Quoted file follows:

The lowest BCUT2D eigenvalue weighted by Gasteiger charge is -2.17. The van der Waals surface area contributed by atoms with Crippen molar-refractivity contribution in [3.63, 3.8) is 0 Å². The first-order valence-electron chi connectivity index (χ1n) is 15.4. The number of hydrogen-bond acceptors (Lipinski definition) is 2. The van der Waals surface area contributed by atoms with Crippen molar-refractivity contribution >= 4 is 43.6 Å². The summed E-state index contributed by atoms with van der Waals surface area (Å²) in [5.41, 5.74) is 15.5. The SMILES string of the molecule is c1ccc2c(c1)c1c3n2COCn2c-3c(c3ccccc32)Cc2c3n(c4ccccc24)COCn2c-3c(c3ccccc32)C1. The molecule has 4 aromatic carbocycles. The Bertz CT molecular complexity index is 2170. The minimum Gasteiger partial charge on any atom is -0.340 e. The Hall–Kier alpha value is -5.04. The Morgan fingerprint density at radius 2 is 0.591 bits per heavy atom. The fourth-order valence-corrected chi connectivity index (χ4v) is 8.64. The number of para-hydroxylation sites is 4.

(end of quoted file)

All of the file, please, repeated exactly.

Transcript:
The lowest BCUT2D eigenvalue weighted by Gasteiger charge is -2.17. The van der Waals surface area contributed by atoms with Crippen molar-refractivity contribution in [3.63, 3.8) is 0 Å². The first-order valence-electron chi connectivity index (χ1n) is 15.4. The number of hydrogen-bond acceptors (Lipinski definition) is 2. The van der Waals surface area contributed by atoms with Crippen molar-refractivity contribution >= 4 is 43.6 Å². The summed E-state index contributed by atoms with van der Waals surface area (Å²) in [5.41, 5.74) is 15.5. The SMILES string of the molecule is c1ccc2c(c1)c1c3n2COCn2c-3c(c3ccccc32)Cc2c3n(c4ccccc24)COCn2c-3c(c3ccccc32)C1. The molecule has 4 aromatic carbocycles. The Bertz CT molecular complexity index is 2170. The minimum Gasteiger partial charge on any atom is -0.340 e. The Hall–Kier alpha value is -5.04. The Morgan fingerprint density at radius 2 is 0.591 bits per heavy atom. The fourth-order valence-corrected chi connectivity index (χ4v) is 8.64. The number of para-hydroxylation sites is 4.